Travel Mags: Show Me the Sunny

Like food magazines, travel titles are also showing staying power in the face of Internet competition. It's hard to know for sure, but like food magazines, their vitality may have something to do with their target markets. High-end readers who actually use the magazines to plan vacations are obviously a desirable demo. Meanwhile, readers who use the mags aspirationally, for vicarious getaways, may simply get more pleasure from luxuriant photo essays about the jet-setting good life than online directories of travel agencies or Web booking services--which still tend to have a utilitarian, stripped-down feel.

Indeed, it's worth noting the travel mags that are still succeeding are all unabashed purveyors of "travel porn"--heavy on photos, with a typical spread juxtaposing private cabana-mansions and their crystal-clear swimming pools against the backdrop of the turquoise sea beyond. With this kind of content, Conde Nast Traveller has seen newsstand sales rise 8.7% while subscriptions remained basically flat with a 0.2% increase, according to the most recent FAS-FAX report from the Audit Bureau of Circulations (ABC) covering January-June 2006. Meanwhile, compared to January-September of last year, in the first nine months of 2006 ad pages rose 6% and revenue jumped 11.1% to $102.5 million, according to the Publishers Information Bureau (PIB).



Travel + Leisure, a property of the American Express Publishing Group, is also having a good year, at least from an advertising perspective. While subs and newsstand sales were basically flat in the first half of 2006, PIB data for the year to date has ad pages rising 14% to 1,317 and revenue up 19% to $121.9 million. Like Conde Nast Traveller, Travel + Leisure doesn't stint on opulent photo spreads with high production values.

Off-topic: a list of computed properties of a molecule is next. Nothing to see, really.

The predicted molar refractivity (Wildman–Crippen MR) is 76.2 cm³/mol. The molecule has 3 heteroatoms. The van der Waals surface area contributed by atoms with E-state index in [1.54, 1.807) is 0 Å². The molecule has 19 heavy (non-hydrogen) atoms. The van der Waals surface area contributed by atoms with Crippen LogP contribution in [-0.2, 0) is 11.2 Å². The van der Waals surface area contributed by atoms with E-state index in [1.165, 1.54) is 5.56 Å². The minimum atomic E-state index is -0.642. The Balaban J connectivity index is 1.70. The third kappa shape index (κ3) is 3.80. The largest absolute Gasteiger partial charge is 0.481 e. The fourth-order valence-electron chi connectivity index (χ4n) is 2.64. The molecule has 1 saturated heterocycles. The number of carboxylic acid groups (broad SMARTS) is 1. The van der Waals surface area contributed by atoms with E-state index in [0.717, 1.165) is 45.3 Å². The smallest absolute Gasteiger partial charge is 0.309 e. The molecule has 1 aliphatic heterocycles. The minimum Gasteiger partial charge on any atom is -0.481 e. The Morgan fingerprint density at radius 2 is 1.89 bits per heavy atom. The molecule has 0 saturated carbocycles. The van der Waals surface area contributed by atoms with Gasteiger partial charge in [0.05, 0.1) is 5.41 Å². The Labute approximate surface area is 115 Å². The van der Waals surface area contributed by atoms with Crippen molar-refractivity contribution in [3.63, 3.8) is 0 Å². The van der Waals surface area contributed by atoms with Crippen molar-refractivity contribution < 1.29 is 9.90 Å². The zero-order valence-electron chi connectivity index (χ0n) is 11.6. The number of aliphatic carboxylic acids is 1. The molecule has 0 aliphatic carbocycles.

By comparison, more sensible titles aren't doing nearly as well. Despite its idyllic name, Endless Vacation is a budget travel title focusing on trips in the continental United States, paying more attention to nitty-gritty details of logistics and cost than Conde Nast Traveller and Travel + Leisure. Endless Vacation is holding its own in circulation, but its PIB figures are plummeting, with ad pages down 33.8% and revenue falling 16.6%. The equally sensible National Geographic Traveler saw subs fall 2.9%, ad pages 11.1%, and revenue 6.2%. And while Arthur Frommer's Budget Travel expanded its subscription base by 11.5% to 578,396, advertisers appear to be ambivalent, with ad pages falling 14.8% and revenue 2.1%.

There's an interesting endnote: although ABC figures aren't available, in-flight magazines are enjoying an ad boom. Although consumer titles might raise their nose at these custom publications, the basic value proposition is undeniable: of all "captive audiences," airline passengers have to be the most constrained, claustrophobic, and content-starved. In-flight personal TV on the JetBlue model may change this, but for the time being, in-flight mags are sitting pretty in the seat pocket in front of you.

According to the PIB, in January-September 2006 Hemispheres, the in-flight magazine of United Airlines, saw ad pages and revenue both jump 37% to 851 and $42.7 million, respectively. Southwest Airlines Spirit is up 15.7% in ad pages to 1,211, and 28.3% in revenue to $37.5 million. Finally, US Airways Magazine took off in the first nine months of 2006, with ad pages up 115% to 1,193, and revenue up 46% to $33.7 million.

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